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NASA weighs risk as junk from an old rocket heads toward space station

NASA is assessing the potential risk of a piece of space debris that’s been spotted heading toward the International Space Station (ISS).

The space agency said the debris is a piece of an old rocket and may come close to the ISS early on Friday.

NASA said the seven crew members aboard the space station are not believed to be in any danger, but if the risk to the station is deemed to be serious, NASA and its international partners will conduct a debris avoidance maneuver to temporarily adjust the orbit of the ISS.

The closest pass of the debris is likely to take place at about 5:30 a.m. ET on Friday, with any maneuver occurring at around 3 a.m.

Highlighting the growing problem of hazardous space debris and the pressing need for an effective solution to remove it, NASA said the debris, labeled “Object 39915,” comes from an old Pegasus rocket launched by the U.S. in May 1994 and whose upper stage broke up two years later.

Controllers and experts in Houston are assessing the potential risk of a piece of rocket debris that may pass close to the station early Friday.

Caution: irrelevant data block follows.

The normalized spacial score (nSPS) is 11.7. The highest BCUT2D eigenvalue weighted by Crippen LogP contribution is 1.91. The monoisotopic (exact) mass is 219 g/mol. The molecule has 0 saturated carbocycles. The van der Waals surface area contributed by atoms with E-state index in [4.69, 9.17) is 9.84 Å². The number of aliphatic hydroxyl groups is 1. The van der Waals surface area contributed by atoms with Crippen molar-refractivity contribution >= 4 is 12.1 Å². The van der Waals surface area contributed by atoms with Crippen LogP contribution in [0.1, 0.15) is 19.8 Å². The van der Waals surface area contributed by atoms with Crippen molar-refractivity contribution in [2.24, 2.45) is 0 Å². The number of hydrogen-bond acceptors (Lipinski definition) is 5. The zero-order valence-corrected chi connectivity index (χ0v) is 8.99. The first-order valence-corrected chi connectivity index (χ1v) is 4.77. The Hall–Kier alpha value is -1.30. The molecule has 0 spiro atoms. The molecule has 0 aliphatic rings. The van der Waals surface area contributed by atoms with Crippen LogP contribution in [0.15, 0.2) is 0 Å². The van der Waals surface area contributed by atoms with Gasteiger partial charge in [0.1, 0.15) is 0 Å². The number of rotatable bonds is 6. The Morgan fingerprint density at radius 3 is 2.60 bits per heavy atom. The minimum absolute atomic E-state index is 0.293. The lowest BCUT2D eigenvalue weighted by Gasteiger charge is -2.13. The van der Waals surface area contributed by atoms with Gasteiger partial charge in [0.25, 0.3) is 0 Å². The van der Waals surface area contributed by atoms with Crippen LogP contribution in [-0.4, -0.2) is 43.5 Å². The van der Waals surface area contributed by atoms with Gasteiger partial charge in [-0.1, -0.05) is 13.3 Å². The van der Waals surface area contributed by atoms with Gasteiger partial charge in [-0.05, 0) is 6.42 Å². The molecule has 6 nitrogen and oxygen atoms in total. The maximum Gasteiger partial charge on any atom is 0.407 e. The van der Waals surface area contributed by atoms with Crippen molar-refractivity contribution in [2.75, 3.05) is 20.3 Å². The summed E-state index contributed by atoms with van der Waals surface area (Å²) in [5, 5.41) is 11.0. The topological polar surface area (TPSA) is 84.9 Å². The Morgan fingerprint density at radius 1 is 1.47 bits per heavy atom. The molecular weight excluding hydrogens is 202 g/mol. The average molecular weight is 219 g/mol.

— International Space Station (@Space_Station) December 3, 2021

Near-Earth space debris poses a constant threat to the ISS as well as the numerous functioning satellites that provide important services back on the ground.

Just a few weeks ago, astronauts aboard the space station were ordered to take shelter in their docked spacecraft after controllers suddenly spotted a new cloud of debris heading close to the station.

The junk was created by a Russian missile test carried out on one of its old satellites earlier the same day, with the blast reportedly creating around 1,500 pieces of debris.

Fortunately, the ISS suffered no damage in that particular incident, but the angry international response to the missile test suggested the space station and its inhabitants had been in real danger.

NASA and its partners have technology in place to help it track large pieces of space debris, giving it enough time to take evasive action if necessary.

A number of companies are developing ways to clear tens of thousands of pieces of potentially dangerous near-Earth space junk, though it could still be some time before such systems are deployed. In the meantime, space agencies will have to deal with the issue by moving their satellites to avoid potential collisions.

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Trevor Mogg
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